It's a good time to be a mythology nerd. The Norse gods Thor and Loki are major Hollywood hunks, Neil Gaiman's American Gods is coming to television, and it seems like it's far more socially acceptable to talk about Minotaurs and dragons than ever before. But if you're sick of seeing mythologically inaccurate gods and monsters on the big screen (I'm looking at you, Gods of Egypt), it never hurts to get back to basics and do some reading. So here are a few books about mythology to get you started.
Now, of course, most fans of the mythic and legendary enjoy their fair share of fantasy novels. Nearly every book about elves and witches has some basis in myth. But the mythology nerd is a particular specimen: it's not just about fantasy. Mythology nerds are interested in history, too, and theology, and the domestic spats between Zeus and Hera. They don't just get excited about wizard battles, they get excited about comparative religion and archaeology. Sure, Westeros or Hogwarts might take the edge off, but regular fantasy just doesn't cut it.
So if you (like me) are a nerd of mythic proportions, then you might enjoy some of these books, both fiction and fact, that delve into ancient myths from all over the world:
1. American Gods by Neil Gaiman
Let's start with the obvious. If you're a dork for mythology and you haven't read American Gods yet, it's time to fix that. Neil Gaiman's writing frequently weaves together ancient myths and modern culture, but American Gods is the most upfront about it. Our hero, Shadow Moon, travels across America, tangling with deities from a number of ancient religions as he finds himself pulled into a strange, divine war that pits old gods against new.
2. The Greek Myths by Robert Graves
I know, I know—if you're a nerd for mythology, you probably know your Greek myths already. You know your Arachnes from your Ariadnes and all that. But Robert Graves gives a definitive overview of Greek mythology, retold for a modern audience with interpretations and illustrations. It'll give you all the ammunition you need to explain how the movie 300 got everything wrong on your next date.
3. The King Must Die by Mary Renault
Mary Renault is the reigning queen of thrilling, homoerotic, historically plausible retellings of Greek myths. The King Must Die gives us the real story of Theseus (or at least, a very possible version of it), and how he slew the "Minotaur." But of course, the truth behind the bull-head monster of Crete is far different from what you might think.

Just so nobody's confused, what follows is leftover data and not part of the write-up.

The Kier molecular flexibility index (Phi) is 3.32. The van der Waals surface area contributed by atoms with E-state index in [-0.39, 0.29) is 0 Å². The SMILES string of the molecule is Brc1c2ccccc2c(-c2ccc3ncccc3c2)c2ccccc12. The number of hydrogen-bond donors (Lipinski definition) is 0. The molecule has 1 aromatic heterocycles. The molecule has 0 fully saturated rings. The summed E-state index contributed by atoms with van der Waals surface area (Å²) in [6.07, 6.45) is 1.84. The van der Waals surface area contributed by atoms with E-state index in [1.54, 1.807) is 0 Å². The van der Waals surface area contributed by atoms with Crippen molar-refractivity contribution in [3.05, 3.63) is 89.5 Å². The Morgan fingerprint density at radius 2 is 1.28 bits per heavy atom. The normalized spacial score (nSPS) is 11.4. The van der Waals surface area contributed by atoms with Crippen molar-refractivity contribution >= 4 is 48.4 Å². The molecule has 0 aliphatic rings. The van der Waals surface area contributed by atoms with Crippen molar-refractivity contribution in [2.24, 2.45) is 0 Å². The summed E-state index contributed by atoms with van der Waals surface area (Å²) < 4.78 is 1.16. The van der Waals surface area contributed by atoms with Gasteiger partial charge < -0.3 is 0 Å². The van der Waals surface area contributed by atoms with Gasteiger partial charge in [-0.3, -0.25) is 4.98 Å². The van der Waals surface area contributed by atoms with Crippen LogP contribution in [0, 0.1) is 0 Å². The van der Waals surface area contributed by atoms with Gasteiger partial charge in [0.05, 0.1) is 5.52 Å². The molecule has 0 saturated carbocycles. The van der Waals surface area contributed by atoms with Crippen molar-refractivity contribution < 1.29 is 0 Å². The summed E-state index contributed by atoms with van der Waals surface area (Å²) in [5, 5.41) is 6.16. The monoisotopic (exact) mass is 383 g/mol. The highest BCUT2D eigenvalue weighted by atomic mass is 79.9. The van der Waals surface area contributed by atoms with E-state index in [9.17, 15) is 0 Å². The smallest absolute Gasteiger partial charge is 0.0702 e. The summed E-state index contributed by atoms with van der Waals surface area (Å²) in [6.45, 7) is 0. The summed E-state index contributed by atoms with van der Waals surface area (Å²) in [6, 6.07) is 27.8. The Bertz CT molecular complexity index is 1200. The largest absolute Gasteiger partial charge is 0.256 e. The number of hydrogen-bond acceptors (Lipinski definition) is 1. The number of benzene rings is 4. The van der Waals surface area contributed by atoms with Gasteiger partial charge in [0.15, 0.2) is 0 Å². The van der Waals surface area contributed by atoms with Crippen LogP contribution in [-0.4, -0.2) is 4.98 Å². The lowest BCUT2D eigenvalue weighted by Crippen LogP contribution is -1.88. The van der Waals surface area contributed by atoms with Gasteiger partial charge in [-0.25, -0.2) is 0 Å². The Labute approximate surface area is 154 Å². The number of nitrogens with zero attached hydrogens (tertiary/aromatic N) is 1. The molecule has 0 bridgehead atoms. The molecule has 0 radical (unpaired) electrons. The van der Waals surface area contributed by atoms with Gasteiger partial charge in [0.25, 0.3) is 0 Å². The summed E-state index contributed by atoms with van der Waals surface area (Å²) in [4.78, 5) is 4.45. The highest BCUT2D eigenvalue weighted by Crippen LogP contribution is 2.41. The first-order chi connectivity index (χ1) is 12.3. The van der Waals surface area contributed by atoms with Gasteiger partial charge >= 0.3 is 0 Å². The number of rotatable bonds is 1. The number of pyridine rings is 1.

4. The Complete Gods and Goddesses of Ancient Egypt by Richard H. Wilkinson
There have been several big-budget films about Egyptian mythology recently, and they've been... less than accurate (casting ancient Egyptians with lily white actors, for example). The Complete Gods and Goddesses of Ancient Egypt is a much more fascinating, cohesive look at Egyptian mythology, written in modern language. It's perfect for throwing at film executives' heads, too, if you get the chance.
5. The Penelopiad by Margaret Atwood
Margaret Atwood, in classic Margaret Atwood style, takes the oldest story out there and gives it a twist. Most of us know The Odyssey, and how Odysseus bummed around and made himself ten years late for dinner. But most of us don't know what his wife, Penelope, was really up to during that time. Atwood's version is a playful, disturbing, ultimately brilliant retelling.
6. The Once and Future King by T. H. White
Compared to some of the other ancient cultures, British mythology doesn't have quite so many animal-headed people running around. But they do have King Arthur, Merlin and Lancelot. The Once and Future King is quite possibly the best, most fun, and most touching version of the King Arthur story out there. T. H. White turns Arthurian legend into a novel that rivals any modern fantasy epic.
7. The Lightning Thief by Rick Riordan
If you prefer your mythology with more of a modern YA vibe, then Rick Riordan is the obvious choice. The Lightning Thief is the first book in his Percy Jackson series, which follows a young demigod as he grapples with growing up, being the son of Poseidon, etc. It's a witty update of ancient deities and unspeakable monsters duking it out in the real world.
8. Buddha Vol. 1 by Osamu Tezuka
If you only read one graphic novel series about ancient Buddhist mythology, let it be this one. Osamu Tezuka is a wildly inventive visual storyteller, and his tale of young Siddhartha is nothing short of stunning. Unsatisfied with his life, Prince Siddhartha runs away from home and travels across India in a quest for enlightenment (but don't worry, there's still plenty of slapstick along with all the philosophy).
9. The Power of Myth by Joseph Campbell, Bill Moyers
If you're a world mythology kind of person, intrigued by the psychology behind storytelling, then you need to meet Joseph Campbell. The Power of Myth makes ancient mythology relevant to our modern day existence. The Kennedy assassination, the Sumerian goddess Inanna, Han Solo—it's all related, and it's all endlessly fascinating.
10. Boxers & Saints by Gene Luen Yang
The two-volume graphic novel Boxers & Saints is historical fiction with mythology threaded through. Each volume tells a different side of the Chinese Boxer Rebellion: in Boxers, a young boy is aided by ancient Chinese gods to defend his homeland. In Saints, a little girl calls on the spirit of Joan of Arc to guide her in protecting her Christian faith. Both sides are complex, and both draw on legends of the past to shape their future.
Images: Walt Disney Pictures